- Turn off the power to your furnace as a safety precaution.
- Locate the flame sensor, usually near the burner assembly.
- Carefully remove it.
- Gently clean the metal rod on both sides with the emery cloth until it’s smooth.
Replacing a Faulty Flame Sensor
Ready to replace your faulty flame sensor? Here’s what you need to do:
- Turn off power.
- Locate the sensor and unscrew it.
- Inspect the surface for damage and clean with an emery cloth if needed.
- Replace the old sensor with a new one, secured with screws.
- Switch on the electricity and test your furnace.
- If any issues arise, consult a professional repairman.
Testing the Ignition and Flame Sensor
Checking your Ignition and Flame Sensor is essential for a safe and efficient furnace.
Here are 5 easy steps to follow:
- Shut off the power supply.
- Find the Sensor using the owner’s manual or the internet.
- Take it off and inspect it for dirt and damage.
- Use a multimeter to see if there’s continuity between the two terminals.
- Reinstall the Sensor, switch on the power and test run the furnace.
Safety Issues with Flame Sensors
Flame sensors are a must-have for any combustion system. They detect flames and ensure fuel is burnt safely.
But some people may look to bypass these sensors, to save time or money. This is very dangerous, as flame sensors stop explosions and fires.
Also, bypassing this safety feature can void the warranty on expensive equipment like furnaces and boilers.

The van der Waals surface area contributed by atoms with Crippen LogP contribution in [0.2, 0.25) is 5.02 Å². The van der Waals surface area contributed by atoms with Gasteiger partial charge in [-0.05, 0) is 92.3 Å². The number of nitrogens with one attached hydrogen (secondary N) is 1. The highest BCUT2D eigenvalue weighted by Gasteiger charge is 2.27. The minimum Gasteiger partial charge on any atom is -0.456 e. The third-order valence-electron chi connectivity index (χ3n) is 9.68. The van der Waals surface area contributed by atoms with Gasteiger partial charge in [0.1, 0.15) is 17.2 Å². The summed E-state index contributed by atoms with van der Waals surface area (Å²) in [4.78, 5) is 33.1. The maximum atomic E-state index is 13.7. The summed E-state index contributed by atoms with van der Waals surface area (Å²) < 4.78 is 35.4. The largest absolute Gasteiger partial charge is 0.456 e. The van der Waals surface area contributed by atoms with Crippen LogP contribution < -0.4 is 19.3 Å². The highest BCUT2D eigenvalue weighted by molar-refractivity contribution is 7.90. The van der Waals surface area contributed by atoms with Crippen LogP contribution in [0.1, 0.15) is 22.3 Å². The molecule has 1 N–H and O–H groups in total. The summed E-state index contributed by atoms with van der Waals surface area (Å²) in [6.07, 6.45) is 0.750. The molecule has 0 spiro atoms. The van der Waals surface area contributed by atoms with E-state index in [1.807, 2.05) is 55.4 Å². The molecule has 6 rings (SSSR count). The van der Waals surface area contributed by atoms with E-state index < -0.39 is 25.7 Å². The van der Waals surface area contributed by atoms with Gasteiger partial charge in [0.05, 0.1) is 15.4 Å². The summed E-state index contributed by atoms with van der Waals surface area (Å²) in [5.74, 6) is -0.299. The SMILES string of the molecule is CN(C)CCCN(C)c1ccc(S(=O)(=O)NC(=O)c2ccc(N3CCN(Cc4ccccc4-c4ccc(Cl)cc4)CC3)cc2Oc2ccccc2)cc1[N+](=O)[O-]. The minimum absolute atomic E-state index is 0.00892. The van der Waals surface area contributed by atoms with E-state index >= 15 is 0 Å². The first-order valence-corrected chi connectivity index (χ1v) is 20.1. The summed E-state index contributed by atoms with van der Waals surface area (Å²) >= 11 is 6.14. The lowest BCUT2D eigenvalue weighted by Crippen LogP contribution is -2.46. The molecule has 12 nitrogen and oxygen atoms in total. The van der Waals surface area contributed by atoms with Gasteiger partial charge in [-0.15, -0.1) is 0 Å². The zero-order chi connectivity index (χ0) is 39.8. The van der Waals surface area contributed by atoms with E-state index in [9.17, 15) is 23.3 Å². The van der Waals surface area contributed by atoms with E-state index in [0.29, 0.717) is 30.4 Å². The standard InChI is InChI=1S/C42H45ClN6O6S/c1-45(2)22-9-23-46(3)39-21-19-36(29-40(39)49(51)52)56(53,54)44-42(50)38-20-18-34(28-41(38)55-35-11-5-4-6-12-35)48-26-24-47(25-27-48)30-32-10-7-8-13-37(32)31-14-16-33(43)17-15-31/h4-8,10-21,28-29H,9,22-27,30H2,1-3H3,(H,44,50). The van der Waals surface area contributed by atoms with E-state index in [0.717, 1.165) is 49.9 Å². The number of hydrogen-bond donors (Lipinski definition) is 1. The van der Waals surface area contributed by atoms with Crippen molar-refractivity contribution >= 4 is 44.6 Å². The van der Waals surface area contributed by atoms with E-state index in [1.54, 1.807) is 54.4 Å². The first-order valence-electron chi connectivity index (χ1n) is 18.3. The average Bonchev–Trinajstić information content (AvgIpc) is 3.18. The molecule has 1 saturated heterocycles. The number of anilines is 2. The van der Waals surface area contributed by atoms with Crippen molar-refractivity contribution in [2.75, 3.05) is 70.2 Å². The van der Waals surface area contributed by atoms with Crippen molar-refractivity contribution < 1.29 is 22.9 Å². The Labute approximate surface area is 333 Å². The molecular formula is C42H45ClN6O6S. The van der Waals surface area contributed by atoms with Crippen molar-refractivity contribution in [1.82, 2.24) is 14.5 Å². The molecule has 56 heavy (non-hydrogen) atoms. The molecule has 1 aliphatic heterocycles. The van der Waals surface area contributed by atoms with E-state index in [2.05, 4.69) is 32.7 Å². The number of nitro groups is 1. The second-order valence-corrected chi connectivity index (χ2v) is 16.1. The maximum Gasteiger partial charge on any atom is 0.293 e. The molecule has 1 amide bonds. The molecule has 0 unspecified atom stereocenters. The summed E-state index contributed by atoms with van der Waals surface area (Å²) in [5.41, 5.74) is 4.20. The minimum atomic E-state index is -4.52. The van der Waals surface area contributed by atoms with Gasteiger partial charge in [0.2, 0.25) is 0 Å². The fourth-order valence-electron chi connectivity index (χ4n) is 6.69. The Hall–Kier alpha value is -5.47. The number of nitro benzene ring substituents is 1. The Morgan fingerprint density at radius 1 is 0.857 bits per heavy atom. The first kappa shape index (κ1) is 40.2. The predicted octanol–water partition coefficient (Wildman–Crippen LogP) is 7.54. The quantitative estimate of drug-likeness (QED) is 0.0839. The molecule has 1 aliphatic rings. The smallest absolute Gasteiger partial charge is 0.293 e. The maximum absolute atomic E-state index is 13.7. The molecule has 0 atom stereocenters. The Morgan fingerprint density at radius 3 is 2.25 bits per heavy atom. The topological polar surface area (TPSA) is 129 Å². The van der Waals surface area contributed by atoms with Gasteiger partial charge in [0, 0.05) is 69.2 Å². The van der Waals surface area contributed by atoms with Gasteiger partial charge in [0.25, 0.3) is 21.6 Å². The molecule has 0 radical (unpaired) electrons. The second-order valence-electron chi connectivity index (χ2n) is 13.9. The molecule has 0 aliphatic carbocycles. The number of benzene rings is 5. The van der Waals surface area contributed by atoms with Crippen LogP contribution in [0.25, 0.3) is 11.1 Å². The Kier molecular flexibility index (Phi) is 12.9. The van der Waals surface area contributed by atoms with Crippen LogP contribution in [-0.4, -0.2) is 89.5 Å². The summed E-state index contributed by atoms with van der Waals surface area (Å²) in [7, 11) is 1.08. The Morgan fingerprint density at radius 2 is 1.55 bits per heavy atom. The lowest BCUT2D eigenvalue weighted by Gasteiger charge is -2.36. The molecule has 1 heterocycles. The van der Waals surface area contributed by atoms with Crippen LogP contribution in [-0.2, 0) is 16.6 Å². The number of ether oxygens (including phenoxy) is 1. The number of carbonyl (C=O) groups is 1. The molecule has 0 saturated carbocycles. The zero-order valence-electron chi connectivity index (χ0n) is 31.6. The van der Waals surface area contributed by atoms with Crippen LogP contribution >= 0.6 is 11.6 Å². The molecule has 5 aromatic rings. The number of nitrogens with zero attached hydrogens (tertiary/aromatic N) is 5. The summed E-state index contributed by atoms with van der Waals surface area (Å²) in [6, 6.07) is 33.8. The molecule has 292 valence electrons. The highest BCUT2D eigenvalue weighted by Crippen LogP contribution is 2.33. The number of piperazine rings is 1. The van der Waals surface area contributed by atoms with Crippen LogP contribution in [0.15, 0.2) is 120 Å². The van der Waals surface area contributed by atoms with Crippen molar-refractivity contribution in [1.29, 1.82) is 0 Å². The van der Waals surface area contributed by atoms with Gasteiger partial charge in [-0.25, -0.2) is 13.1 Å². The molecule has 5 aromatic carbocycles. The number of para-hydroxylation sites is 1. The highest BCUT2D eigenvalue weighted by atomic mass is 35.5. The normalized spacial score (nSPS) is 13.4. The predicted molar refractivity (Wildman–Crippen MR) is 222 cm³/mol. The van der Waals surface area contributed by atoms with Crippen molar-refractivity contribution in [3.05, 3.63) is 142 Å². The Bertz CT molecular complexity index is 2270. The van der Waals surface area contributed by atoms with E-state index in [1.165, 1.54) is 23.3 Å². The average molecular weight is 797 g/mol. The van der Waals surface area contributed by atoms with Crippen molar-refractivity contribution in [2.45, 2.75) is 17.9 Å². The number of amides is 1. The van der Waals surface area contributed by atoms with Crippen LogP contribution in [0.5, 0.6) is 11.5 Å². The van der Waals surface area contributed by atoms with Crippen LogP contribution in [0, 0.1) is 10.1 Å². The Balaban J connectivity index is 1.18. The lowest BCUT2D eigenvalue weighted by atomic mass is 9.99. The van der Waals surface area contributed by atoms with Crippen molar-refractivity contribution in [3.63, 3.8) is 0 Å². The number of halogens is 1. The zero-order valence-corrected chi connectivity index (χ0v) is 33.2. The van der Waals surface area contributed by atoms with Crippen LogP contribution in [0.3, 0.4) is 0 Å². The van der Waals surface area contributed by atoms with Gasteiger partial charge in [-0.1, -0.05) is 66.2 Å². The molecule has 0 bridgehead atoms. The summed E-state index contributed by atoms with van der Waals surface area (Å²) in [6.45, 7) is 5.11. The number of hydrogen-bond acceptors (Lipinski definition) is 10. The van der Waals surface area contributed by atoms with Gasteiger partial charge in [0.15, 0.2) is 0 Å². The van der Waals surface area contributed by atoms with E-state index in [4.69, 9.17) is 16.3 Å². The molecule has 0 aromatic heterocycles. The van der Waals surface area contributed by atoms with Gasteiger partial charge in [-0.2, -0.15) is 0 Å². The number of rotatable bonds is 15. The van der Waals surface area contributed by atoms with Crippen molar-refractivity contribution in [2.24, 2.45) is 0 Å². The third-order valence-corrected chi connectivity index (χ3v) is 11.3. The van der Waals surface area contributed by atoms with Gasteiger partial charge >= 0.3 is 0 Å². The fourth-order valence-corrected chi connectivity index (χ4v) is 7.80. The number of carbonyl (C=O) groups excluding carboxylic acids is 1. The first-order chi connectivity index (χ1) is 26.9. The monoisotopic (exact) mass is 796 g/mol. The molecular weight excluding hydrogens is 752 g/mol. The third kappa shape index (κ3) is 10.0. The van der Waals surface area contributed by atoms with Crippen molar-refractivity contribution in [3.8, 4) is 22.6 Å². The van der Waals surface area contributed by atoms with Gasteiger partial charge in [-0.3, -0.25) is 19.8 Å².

Insurance companies may not cover any damages caused by accidents due to tampering with safety devices.
When to Call an HVAC Technician To Diagnose a Flame Sensor?
When diagnosing issues with your HVAC system, it’s important to know when to hand over the job to a professional.
Attempting to fix the system yourself could lead to more costly repairs down the line.
A trained technician can properly diagnose the issue and provide an accurate solution to get your system back to good working order.
In addition to more serious issues, like faulty flame sensor or gas valve problems, there are other signs that indicate it’s time to call in a specialist.
Signs of Other Furnace Problems That May be Causing Issues
Here are some important facts to remember:
- If your furnace is making peculiar or loud noises, it could be an indication that something’s wrong.
- Clanking or rattling sounds may suggest a loose part. Whereas, a shrill whistling could point to air flow blockades.
Your furnace’s pilot light should always be blue. If it changes to yellow or orange, this suggests that the fuel-to-air ratio is off and needs to be dealt with urgently.
Problems with your thermostat can cause temperature inconsistencies around your home. If you’re adjusting your thermostat regularly and still not seeing results, think about having it checked by an expert.
Flame sensors are an essential safety measure for any gas furnace. If the sensor detects no flame, it shuts down the furnace to avoid fire from gas leakage. Faulty flame sensors, however, can cause your furnace to malfunction, leading to downtime and distress.